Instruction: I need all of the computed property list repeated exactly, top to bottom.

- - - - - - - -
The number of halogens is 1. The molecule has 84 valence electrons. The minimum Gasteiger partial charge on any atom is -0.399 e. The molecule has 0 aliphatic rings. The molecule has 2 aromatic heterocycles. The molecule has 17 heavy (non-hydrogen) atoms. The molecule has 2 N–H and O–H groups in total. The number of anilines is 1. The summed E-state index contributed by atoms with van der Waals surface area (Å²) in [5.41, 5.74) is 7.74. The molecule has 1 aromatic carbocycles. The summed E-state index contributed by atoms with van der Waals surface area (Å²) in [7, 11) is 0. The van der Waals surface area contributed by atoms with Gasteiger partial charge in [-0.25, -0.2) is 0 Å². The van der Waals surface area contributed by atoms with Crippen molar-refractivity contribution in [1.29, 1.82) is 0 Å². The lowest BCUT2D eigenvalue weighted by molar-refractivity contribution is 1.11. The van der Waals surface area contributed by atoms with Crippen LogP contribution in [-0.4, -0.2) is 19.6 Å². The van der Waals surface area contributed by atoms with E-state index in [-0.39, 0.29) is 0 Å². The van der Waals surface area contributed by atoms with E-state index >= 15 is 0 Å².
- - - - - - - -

The number of halogens is 1. The molecule has 84 valence electrons. The minimum Gasteiger partial charge on any atom is -0.399 e. The molecule has 0 aliphatic rings. The molecule has 2 aromatic heterocycles. The molecule has 17 heavy (non-hydrogen) atoms. The molecule has 2 N–H and O–H groups in total. The number of anilines is 1. The summed E-state index contributed by atoms with van der Waals surface area (Å²) in [5.41, 5.74) is 7.74. The molecule has 1 aromatic carbocycles. The summed E-state index contributed by atoms with van der Waals surface area (Å²) in [7, 11) is 0. The van der Waals surface area contributed by atoms with Gasteiger partial charge in [-0.25, -0.2) is 0 Å². The van der Waals surface area contributed by atoms with Crippen molar-refractivity contribution in [1.29, 1.82) is 0 Å². The lowest BCUT2D eigenvalue weighted by molar-refractivity contribution is 1.11. The van der Waals surface area contributed by atoms with Crippen LogP contribution in [-0.4, -0.2) is 19.6 Å². The van der Waals surface area contributed by atoms with E-state index in [-0.39, 0.29) is 0 Å². The van der Waals surface area contributed by atoms with E-state index >= 15 is 0 Å².